Appearance and potential predictors of poorly controlled hypertension at the primary care level in an urban community
Authors Visanuyothin S, Plianbangchang S, Somrongthong R
Received 8 November 2017
Accepted for publication 16 January 2018
Published 23 February 2018 Volume 2018:11 Pages 131—138
Checked for plagiarism Yes
Review by Single-blind
Peer reviewers approved by Dr Colin Mak
Peer reviewer comments 2
Editor who approved publication: Dr Scott Fraser
Sawitree Visanuyothin,1,2 Samlee Plianbangchang,2 Ratana Somrongthong2
1Social Medicine Department, Maharat Nakhon Ratchasima Hospital, Nakhon Ratchasima, Thailand; 2College of Public Health Sciences, Chulalongkorn University, Bangkok, Thailand
Purpose: Hypertension (HT) is the major risk factor for cardiovascular diseases because of its poor control. To control HT at the primary care level in urban communities, there is a demand for deeper comprehension of the manifestations of poorly controlled HT. This study aimed to examine appearance of HT, including the association between the appearance and home blood pressure (HBP) control at the primary care level in urban communities.
Patients and methods: A cross-sectional study was conducted in July–October 2017 in an urban community in Thailand. The total sample size from randomization was 125 poorly controlled HT patients who were diagnosed with an average clinic blood pressure ≥140/90 mmHg in their last three visits. Data were collected by face-to-face interviews, HBP monitoring (HBPM), and blood and urine testing. Data analysis was conducted via descriptive statistics and the chi-square tests, with a significance level of p<0.05.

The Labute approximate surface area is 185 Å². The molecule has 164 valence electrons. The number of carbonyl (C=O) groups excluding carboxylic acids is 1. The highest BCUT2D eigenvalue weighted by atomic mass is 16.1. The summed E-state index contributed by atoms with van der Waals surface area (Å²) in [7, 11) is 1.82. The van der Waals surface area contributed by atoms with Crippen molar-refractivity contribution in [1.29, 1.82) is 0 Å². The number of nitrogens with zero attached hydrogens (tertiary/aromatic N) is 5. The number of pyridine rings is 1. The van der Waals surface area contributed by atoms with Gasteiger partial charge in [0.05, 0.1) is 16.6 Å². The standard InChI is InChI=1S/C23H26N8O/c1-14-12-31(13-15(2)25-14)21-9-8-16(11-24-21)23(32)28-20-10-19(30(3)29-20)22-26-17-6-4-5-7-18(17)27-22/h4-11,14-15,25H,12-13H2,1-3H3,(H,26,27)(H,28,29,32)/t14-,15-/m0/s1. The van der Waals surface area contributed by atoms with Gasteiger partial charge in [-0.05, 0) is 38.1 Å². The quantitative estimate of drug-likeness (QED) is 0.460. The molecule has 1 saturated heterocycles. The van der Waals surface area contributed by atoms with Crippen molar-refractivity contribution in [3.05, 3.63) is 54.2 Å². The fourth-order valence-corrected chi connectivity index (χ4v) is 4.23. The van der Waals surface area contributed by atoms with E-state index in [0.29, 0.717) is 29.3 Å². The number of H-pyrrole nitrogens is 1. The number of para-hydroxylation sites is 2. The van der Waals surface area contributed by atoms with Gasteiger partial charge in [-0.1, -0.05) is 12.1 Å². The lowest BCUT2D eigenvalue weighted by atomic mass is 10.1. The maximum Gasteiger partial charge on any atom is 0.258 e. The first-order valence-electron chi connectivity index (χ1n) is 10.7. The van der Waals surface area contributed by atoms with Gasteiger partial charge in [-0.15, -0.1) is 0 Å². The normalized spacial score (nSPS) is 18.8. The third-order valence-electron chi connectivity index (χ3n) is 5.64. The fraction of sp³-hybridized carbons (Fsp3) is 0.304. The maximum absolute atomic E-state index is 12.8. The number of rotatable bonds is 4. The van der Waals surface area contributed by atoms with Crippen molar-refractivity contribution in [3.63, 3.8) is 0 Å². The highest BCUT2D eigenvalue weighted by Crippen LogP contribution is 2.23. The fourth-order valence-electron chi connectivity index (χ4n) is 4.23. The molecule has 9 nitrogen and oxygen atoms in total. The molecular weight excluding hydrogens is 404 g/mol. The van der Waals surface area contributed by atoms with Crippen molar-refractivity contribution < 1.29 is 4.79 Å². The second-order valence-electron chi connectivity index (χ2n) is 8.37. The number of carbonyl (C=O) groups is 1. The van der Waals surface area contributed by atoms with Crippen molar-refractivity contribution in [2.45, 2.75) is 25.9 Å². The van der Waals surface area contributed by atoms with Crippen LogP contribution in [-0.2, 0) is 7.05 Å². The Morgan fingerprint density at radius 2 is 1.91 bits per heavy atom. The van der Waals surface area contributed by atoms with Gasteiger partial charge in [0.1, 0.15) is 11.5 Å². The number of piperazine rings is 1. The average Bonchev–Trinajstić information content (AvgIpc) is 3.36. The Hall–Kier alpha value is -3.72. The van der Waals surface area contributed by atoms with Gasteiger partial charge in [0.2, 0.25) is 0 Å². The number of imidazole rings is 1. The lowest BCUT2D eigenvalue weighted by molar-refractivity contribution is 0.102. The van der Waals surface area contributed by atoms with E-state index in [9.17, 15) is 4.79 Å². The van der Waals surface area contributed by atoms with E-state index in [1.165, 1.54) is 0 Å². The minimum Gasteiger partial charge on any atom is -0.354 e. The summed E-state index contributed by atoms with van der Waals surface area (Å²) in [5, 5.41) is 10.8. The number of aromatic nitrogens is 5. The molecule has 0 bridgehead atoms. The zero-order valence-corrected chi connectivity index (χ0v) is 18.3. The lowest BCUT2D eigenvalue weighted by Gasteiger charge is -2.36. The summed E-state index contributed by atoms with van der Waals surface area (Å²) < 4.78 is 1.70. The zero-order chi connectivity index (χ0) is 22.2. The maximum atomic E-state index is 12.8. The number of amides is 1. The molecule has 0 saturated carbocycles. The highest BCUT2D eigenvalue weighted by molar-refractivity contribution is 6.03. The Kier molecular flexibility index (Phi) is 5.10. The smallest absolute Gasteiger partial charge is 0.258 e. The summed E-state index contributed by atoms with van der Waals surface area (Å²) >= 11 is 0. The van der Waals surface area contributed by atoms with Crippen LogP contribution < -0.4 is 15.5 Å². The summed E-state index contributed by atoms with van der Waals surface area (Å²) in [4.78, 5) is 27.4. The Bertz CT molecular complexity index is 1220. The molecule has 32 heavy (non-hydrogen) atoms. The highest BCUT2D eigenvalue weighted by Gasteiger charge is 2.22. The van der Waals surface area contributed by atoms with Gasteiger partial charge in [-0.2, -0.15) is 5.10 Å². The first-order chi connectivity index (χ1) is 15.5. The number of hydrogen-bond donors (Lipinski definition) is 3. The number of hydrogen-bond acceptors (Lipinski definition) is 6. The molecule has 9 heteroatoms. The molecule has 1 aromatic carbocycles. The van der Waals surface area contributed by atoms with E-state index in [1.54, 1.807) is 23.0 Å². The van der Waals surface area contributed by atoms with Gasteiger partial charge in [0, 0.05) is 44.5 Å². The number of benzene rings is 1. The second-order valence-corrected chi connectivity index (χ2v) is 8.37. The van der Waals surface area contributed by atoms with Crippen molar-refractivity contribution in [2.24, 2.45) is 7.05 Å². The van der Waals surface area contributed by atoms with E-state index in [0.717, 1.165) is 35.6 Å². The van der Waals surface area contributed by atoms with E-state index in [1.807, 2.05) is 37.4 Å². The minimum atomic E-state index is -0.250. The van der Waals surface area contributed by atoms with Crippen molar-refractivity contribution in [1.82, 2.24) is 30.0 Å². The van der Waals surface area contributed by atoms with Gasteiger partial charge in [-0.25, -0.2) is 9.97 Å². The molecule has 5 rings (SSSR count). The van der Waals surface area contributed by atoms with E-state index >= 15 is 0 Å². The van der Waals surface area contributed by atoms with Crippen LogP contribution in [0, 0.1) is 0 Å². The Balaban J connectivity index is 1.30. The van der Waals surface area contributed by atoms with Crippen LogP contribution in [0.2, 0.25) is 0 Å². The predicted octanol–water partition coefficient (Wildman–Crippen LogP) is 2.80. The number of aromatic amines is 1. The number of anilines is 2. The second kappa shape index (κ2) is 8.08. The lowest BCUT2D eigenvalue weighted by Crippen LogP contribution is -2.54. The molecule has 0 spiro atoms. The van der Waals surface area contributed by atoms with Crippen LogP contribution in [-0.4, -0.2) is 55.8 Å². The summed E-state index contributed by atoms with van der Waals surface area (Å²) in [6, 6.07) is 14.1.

Results: HBPM revealed that 58.4% of patients with poorly controlled blood pressure from clinic measurement had a systolic blood pressure and diastolic blood pressure that were below the HBP target. Most patients were overweight/obese, but they were nonsmokers and nondrinkers. As comorbidities, they had hyperlipidemia (64.0%) and diabetes mellitus (53.0%). One-quarter of them had good levels of knowledge and literacy. Nearly half had good health self-care literacy. Only 13% exhibited adequate self-management behaviors, but more than half had biochemistry results within normal limits. There were significant associations of smoking history and having hyperlipidemia as a comorbidity with HBP control (p =0.010 and 0.046, respectively).
Conclusion: The role of HBPM is important in practice when it comes to monitoring HT control at the primary care level in an urban context. Smoking cessation and control of the blood lipid levels should be highlighted not only at the practice, but also at the policy level.
Keywords: characteristics, risk factors, association, home blood pressure, knowledge, health literacy, self-management behaviors, biochemistry
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